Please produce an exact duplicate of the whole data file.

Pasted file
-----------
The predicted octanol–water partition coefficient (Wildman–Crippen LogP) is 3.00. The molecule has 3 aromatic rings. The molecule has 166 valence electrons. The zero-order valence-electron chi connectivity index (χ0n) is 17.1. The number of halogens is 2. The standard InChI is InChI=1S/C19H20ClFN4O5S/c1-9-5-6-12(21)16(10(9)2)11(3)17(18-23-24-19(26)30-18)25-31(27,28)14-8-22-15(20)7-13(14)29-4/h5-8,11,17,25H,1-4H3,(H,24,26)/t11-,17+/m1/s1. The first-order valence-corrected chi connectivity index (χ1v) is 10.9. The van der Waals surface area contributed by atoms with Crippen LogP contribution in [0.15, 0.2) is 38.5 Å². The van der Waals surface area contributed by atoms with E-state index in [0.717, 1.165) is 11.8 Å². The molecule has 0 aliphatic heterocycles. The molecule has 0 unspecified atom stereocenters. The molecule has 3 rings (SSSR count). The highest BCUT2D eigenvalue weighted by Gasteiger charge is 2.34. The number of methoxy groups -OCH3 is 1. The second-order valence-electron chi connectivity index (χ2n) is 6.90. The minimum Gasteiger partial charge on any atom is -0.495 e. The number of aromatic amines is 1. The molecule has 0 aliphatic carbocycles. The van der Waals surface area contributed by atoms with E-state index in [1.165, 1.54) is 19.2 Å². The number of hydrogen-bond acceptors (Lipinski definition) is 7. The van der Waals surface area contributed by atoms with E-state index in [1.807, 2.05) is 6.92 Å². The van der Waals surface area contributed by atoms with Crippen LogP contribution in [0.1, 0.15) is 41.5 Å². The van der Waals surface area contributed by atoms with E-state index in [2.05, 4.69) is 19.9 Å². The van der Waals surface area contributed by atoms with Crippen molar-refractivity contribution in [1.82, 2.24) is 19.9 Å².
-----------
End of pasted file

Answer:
The predicted octanol–water partition coefficient (Wildman–Crippen LogP) is 3.00. The molecule has 3 aromatic rings. The molecule has 166 valence electrons. The zero-order valence-electron chi connectivity index (χ0n) is 17.1. The number of halogens is 2. The standard InChI is InChI=1S/C19H20ClFN4O5S/c1-9-5-6-12(21)16(10(9)2)11(3)17(18-23-24-19(26)30-18)25-31(27,28)14-8-22-15(20)7-13(14)29-4/h5-8,11,17,25H,1-4H3,(H,24,26)/t11-,17+/m1/s1. The first-order valence-corrected chi connectivity index (χ1v) is 10.9. The van der Waals surface area contributed by atoms with Crippen LogP contribution in [0.15, 0.2) is 38.5 Å². The van der Waals surface area contributed by atoms with E-state index in [0.717, 1.165) is 11.8 Å². The molecule has 0 aliphatic heterocycles. The molecule has 0 unspecified atom stereocenters. The molecule has 3 rings (SSSR count). The highest BCUT2D eigenvalue weighted by Gasteiger charge is 2.34. The number of methoxy groups -OCH3 is 1. The second-order valence-electron chi connectivity index (χ2n) is 6.90. The minimum Gasteiger partial charge on any atom is -0.495 e. The number of aromatic amines is 1. The molecule has 0 aliphatic carbocycles. The van der Waals surface area contributed by atoms with E-state index in [1.165, 1.54) is 19.2 Å². The number of hydrogen-bond acceptors (Lipinski definition) is 7. The van der Waals surface area contributed by atoms with E-state index in [1.807, 2.05) is 6.92 Å². The van der Waals surface area contributed by atoms with Crippen LogP contribution in [0.1, 0.15) is 41.5 Å². The van der Waals surface area contributed by atoms with E-state index in [2.05, 4.69) is 19.9 Å². The van der Waals surface area contributed by atoms with Crippen molar-refractivity contribution in [1.82, 2.24) is 19.9 Å².